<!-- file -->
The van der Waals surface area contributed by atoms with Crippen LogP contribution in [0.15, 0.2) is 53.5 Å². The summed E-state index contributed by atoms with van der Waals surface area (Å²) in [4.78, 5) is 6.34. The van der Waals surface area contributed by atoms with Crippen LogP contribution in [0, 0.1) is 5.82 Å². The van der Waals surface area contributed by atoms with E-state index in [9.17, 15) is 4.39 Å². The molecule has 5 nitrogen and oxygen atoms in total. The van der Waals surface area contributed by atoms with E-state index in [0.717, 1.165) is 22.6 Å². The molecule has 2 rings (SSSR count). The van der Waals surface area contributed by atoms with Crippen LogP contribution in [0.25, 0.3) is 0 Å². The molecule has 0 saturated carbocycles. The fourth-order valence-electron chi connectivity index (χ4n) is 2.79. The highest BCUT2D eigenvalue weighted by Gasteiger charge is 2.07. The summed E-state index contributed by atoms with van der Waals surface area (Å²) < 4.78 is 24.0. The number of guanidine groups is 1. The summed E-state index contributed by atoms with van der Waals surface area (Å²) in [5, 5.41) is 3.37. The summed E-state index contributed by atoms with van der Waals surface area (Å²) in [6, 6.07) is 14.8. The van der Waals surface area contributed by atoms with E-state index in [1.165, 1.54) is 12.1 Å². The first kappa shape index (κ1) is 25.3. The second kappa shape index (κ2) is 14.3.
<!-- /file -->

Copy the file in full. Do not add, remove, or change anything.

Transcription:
The van der Waals surface area contributed by atoms with Crippen LogP contribution in [0.15, 0.2) is 53.5 Å². The summed E-state index contributed by atoms with van der Waals surface area (Å²) in [4.78, 5) is 6.34. The van der Waals surface area contributed by atoms with Crippen LogP contribution in [0, 0.1) is 5.82 Å². The van der Waals surface area contributed by atoms with E-state index in [9.17, 15) is 4.39 Å². The molecule has 5 nitrogen and oxygen atoms in total. The van der Waals surface area contributed by atoms with E-state index in [0.717, 1.165) is 22.6 Å². The molecule has 2 rings (SSSR count). The van der Waals surface area contributed by atoms with Crippen LogP contribution in [0.25, 0.3) is 0 Å². The molecule has 0 saturated carbocycles. The fourth-order valence-electron chi connectivity index (χ4n) is 2.79. The highest BCUT2D eigenvalue weighted by Gasteiger charge is 2.07. The summed E-state index contributed by atoms with van der Waals surface area (Å²) < 4.78 is 24.0. The number of guanidine groups is 1. The summed E-state index contributed by atoms with van der Waals surface area (Å²) in [5, 5.41) is 3.37. The summed E-state index contributed by atoms with van der Waals surface area (Å²) in [6, 6.07) is 14.8. The van der Waals surface area contributed by atoms with E-state index in [1.165, 1.54) is 12.1 Å². The first kappa shape index (κ1) is 25.3. The second kappa shape index (κ2) is 14.3.